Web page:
Defensive, or Self-Preservation

  • The Easiest Shot on a Rebel Pilot Is a Straight Line

    Common sense, but worth saying aloud. Shots in X-wing travel linearly; if provided with a target, enemy pilots and cap ships will fire continuously, laying out tracking fire that zeroes in on your last known position.

    Your fighter is equipped with shields and defensive armor. However, even the stalwart B-wing cannot withstand more than a small number of consecutive shots without taking damage.

    Thusly; it is in your best interests, when an enemy has a fire lock on you, characterized by the sound of shots impacting your shields and either the visible sight of more incoming directly at you, or 'near misses' flying past your viewscreen from behind, to take immediate evasive action. Prudent additional strategy is to quickly rebalance your shields (S three times) and/or charge your shields from your lasers (; multiple times).

  • When you Hear Incoming Missile, you Listen....

    Missiles are the most deadly weapon the Empire has to field against you. They have the capacity to punch through the shields of an A-wing and destroy it instantly, if your shields aren't at full charge. They continue to track for a period of several seconds, homing on your exhaust, and travel at a high rate of speed such that flying at speeds of 180MGLT is not enough to outrun them. Nor is flying slower than 60 MGLT and being evasive very successful.

    A good pilot, when told 'Incoming Missile' generally immediately goes into evasive maneuvers. Self-preservation is more key than protecting your objective.

  • If you Can't Read Your Instruments, It's Time to Go Home

    If enemy fire manages to pierce your shields, your armor is next. Once the armor is damaged, the next thing to go is fighter components. However, a good indication that things are not in good shape is one or more of your instruments becoming destroyed. That indicates there's a hole in your armor on one side, enough to where a shot penetrating your shields may easily destroy you. While most of the things that can be damaged (ELS meter, laser charge meter, shield indicator) are harmless, it is still good practice to abort the mission.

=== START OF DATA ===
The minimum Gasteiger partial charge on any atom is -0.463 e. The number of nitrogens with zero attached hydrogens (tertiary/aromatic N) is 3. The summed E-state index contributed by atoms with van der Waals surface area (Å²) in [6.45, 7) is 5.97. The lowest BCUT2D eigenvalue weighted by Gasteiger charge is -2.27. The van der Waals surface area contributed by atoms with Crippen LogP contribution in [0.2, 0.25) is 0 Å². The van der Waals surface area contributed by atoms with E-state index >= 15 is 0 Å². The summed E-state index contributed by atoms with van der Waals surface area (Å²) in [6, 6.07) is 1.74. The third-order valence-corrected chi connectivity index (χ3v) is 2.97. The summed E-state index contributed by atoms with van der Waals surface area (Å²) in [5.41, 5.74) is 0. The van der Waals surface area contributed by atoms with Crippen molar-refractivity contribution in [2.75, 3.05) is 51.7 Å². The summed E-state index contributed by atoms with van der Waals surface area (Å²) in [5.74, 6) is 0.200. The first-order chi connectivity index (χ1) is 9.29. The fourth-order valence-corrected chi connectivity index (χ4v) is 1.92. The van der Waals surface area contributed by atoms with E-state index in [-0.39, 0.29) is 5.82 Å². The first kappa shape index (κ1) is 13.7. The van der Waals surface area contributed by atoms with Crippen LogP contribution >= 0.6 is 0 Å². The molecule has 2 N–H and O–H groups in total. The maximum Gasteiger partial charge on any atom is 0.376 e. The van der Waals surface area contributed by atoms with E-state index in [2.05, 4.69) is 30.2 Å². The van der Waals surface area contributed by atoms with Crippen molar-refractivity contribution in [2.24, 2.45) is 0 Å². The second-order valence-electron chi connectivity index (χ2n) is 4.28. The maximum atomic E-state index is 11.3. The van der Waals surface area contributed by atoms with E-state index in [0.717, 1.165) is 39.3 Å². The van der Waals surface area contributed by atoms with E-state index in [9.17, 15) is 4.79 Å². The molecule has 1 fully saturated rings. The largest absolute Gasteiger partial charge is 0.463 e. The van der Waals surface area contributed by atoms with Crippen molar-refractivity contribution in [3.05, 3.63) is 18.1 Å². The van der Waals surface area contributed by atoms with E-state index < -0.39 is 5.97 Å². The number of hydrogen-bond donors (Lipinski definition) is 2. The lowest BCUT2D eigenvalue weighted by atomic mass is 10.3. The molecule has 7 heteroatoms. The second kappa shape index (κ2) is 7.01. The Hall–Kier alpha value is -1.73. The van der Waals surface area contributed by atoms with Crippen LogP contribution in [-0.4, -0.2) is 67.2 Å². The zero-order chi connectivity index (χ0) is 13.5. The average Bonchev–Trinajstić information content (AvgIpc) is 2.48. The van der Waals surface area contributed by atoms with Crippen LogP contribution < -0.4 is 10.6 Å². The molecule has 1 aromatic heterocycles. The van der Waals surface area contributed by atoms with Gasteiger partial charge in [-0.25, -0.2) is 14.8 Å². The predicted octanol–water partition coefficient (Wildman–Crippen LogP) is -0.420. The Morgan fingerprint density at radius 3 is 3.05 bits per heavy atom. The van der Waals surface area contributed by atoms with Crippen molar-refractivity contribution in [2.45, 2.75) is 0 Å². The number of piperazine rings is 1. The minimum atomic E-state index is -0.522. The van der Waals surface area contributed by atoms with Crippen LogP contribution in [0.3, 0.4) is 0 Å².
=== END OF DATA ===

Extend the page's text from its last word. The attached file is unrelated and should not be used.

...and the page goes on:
Proximity Alerts (or, 'If Your Screen is Grey-white, You're Too Close to the ISD')

  • Don't Shoot a Disabled Ship With Your Sidearm

    Ships which are disabled by ion cannons are effectively dead in space; they don't shoot or maneuver. It has been the mistake of many a green pilot, including myself, to park up next to the disabled ship, within .20 klicks, in order to rub in the free shots at its reactor prior to destroying it. However, upon its destruction, all ships go through a 'death spin', rolling over in place before exploding.
    While the explosion does no harm, being hit by a rolling capital ship will. I once made the mistake of sitting between the cargo booms of a freighter I'd disabled in a Y-wing, and realizing far too late that I was dead as the ship started rolling over on top of me.

    Your safest bet for disposing of a disabled ship is to shoot it from a safe distance, at least .75 klicks out in the case of an ISD.

  • That Ugly Crunching Sound May Be Your Armor

    While shields are rechargeable, armor is not. There is a distinctive audio difference between the sounds of shields being ionized and the sound of hull plating being vaporized. Learn the difference, and take appropriate measures to save yourself if you are hearing the latter noise.

  • Kallysto's Axiom: Yield Right of Way to All Space Objects Larger Than Debris

    Your shields are not armor. Neither is the paint on your fighter. A collision with another craft of any size from a mine up to an ISD will directly damage your fighter; the smaller fightercraft have decent chances of being destroyed in this fashion. Whenever possible, maintain a distance of not less than .10 klicks, especially if that object is something swift moving, like a fighter.

  • Never Tailgate a GUN or Transport...

    ...they have the annoying habit of braking suddenly when you put too many shots up their reactors.